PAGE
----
‘WAKE UP’ REVIEW

Wake Up: Suicide Stories from the Frontlines of Suicide Prevention (directed by Nate Townsend) is an important, relevant, heavy, and educational documentary. This film respects the emotionality and seriousness the topic of suicide while still addressing it directly and without hysterics. Where mainstream media avoids acknowledging the reality and prevalence of suicide in America, Wake Up ignores the cultural taboo on the topic and in doing so encourages the widely beneficial destigmatization of mental health discussions in our communities, whatever and wherever they may be.

Wake Up’s specificity regarding the many communities affected by suicide is one of its strengths. The film goes deeply into conversation about deaths by suicide of people who are veterans, college students, and members of the LGBT+ community in addition to addressing other, less often discussed individuals and groups. I felt that artist and activist Dese’Rae Stage said it powerfully when she stated in the film that “suicide doesn’t discriminate.” Her nation-wide project involving survivors of suicide attempts, “Live Through This,” proves her statement to be true. This film further acknowledges this important truth, while still providing statistics of those populations which are the most at risk for deaths by suicide. This allows viewers to better understand how prevalent this painful experience is within certain communities.

Significantly, Wake Up not only presents statistics and stories which illuminate problems and contributing factors of suicide, but also presents methods for confronting these problems and using information about these contributing factors to identify potential warning signs and potentially help a loved one. The content of the film is weighty, and its inclusion of advice for anyone confronting the problem of suicide leaves the viewer feeling educated and empowered to make positive change.

As someone who has undergone mental health first aid training and QPR training (suicide prevention training), I was shocked at how much of the information included in this film I did not know. As such, I recommend watching Wake Up regardless of your current level of knowledge regarding mental health and suicide. Even if you consider yourself an expert on the topic, the film incorporates stories of individuals who speak honestly about their experiences and how it informs their current conversations about suicide. These stories are powerful, encouraging, and rooted in an authentic hope. Everyone included in this film feels real, sincere, and oriented around identifying helpful ways to reduce deaths by suicide.

Wake Up is bold. It addresses certain problems that are often untouched or, if they are discussed, are often done so with frustrating bias or ulterior motives. For example, I was weary when the film brought firearm statistics into the conversation because I have been present at mental health clinics which became heavily politicized (and subsequently detracted from the overall message) around this topic. However, as the film progresses it does a fantastic job of addressing firearm ownership as a risk factor for people considering suicide without demonizing or condoning all firearm ownership. I was pleasantly surprised by the amount of time dedicated to acknowledging firearms as an important part of the suicide prevention conversation while still respecting the validity of individuals who either choose to own (or not own) firearms.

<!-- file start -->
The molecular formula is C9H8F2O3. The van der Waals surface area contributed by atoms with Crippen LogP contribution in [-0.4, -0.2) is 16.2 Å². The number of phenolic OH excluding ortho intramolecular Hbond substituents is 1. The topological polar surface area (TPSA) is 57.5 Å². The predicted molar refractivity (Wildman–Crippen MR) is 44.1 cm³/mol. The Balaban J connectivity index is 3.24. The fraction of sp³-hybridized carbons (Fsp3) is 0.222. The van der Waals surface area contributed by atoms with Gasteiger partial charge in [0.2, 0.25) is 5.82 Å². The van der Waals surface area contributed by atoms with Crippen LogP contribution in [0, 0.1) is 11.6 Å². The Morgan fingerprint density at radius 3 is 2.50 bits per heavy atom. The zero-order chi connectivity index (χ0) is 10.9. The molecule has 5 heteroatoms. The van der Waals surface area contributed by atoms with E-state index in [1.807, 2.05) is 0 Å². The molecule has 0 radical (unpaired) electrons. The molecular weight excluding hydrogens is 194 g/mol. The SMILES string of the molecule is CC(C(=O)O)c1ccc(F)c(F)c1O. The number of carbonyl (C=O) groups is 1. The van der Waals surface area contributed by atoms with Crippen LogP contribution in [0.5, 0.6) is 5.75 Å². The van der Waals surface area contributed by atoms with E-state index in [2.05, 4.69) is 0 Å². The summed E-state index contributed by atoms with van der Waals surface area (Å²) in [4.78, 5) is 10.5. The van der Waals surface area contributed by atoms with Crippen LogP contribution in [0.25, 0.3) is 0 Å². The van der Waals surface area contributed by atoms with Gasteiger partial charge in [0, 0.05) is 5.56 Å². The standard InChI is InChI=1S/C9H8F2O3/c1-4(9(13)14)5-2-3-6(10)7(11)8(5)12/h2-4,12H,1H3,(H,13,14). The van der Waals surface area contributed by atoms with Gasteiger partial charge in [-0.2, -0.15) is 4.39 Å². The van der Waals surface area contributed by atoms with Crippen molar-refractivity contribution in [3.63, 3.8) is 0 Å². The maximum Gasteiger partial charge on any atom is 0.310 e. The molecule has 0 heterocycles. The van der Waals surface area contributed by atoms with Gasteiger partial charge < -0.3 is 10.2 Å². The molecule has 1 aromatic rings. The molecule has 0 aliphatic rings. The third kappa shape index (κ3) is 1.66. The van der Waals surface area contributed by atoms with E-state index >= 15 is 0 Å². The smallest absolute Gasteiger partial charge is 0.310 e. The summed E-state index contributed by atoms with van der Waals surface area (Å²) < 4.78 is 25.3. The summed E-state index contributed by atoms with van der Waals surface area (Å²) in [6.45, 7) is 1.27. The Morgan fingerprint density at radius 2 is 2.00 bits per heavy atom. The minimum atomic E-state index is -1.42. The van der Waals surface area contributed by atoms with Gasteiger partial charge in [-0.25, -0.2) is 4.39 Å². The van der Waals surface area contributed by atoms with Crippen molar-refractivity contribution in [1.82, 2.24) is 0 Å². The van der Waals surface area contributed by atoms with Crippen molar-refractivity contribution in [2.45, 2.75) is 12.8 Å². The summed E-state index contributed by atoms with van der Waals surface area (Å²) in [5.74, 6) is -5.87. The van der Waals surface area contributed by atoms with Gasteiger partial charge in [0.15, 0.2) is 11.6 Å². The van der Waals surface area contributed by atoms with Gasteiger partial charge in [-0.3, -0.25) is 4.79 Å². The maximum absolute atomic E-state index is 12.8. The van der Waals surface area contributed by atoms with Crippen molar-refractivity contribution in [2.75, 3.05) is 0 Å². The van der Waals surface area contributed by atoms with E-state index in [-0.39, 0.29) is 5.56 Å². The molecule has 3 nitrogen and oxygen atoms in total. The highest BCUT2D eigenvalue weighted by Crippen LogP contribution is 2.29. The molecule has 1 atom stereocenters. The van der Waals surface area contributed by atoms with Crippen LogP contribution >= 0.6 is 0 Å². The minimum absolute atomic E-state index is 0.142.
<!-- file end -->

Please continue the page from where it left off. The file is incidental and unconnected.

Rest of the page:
Wake Up is hopeful. It proves that people experiencing suicidal ideation can overcome these difficult and overwhelming feelings. It proves that people who have lost someone from suicide can move forward. It proves that suicide is a present and important issue in your community, whether it is discussed or avoided, and gives you hope that your attitude about seeking help can positively influence the attitudes of those around you.             Above all, Wake Up is important. The information within the film needs to be known by the general population so that we may encourage the process of destigmatizing these difficult and potentially life-saving conversations. This film does not waste time with blame, judgment, or performative interviewees. Instead, it educates. It offers solutions. It reminds you that regardless of where you are right now, you matter and have reason for hope. Wake Up: Suicide Stories from the Frontlines of Suicide Prevention reminds you that even if it currently seems impossible, there is somewhere you belong. It is waiting for you. You just have to be willing to stick around long enough to see it.

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